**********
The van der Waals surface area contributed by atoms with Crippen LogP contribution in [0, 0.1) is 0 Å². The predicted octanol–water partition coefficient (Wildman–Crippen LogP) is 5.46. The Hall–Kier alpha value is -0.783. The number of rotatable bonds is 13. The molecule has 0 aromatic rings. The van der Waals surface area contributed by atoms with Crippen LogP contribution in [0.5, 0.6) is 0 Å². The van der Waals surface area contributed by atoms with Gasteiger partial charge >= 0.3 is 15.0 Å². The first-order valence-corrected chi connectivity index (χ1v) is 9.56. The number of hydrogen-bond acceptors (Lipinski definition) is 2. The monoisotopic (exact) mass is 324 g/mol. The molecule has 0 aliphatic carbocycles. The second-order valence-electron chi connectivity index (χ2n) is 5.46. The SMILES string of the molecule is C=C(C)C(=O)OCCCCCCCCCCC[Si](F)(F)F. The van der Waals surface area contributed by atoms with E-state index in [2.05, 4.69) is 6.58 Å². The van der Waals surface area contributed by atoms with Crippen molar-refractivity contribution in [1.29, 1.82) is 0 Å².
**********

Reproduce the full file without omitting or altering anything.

The van der Waals surface area contributed by atoms with Crippen LogP contribution in [0, 0.1) is 0 Å². The predicted octanol–water partition coefficient (Wildman–Crippen LogP) is 5.46. The Hall–Kier alpha value is -0.783. The number of rotatable bonds is 13. The molecule has 0 aromatic rings. The van der Waals surface area contributed by atoms with Crippen LogP contribution in [0.5, 0.6) is 0 Å². The van der Waals surface area contributed by atoms with Gasteiger partial charge >= 0.3 is 15.0 Å². The first-order valence-corrected chi connectivity index (χ1v) is 9.56. The number of hydrogen-bond acceptors (Lipinski definition) is 2. The monoisotopic (exact) mass is 324 g/mol. The molecule has 0 aliphatic carbocycles. The second-order valence-electron chi connectivity index (χ2n) is 5.46. The SMILES string of the molecule is C=C(C)C(=O)OCCCCCCCCCCC[Si](F)(F)F. The van der Waals surface area contributed by atoms with E-state index in [2.05, 4.69) is 6.58 Å². The van der Waals surface area contributed by atoms with Crippen molar-refractivity contribution in [1.29, 1.82) is 0 Å².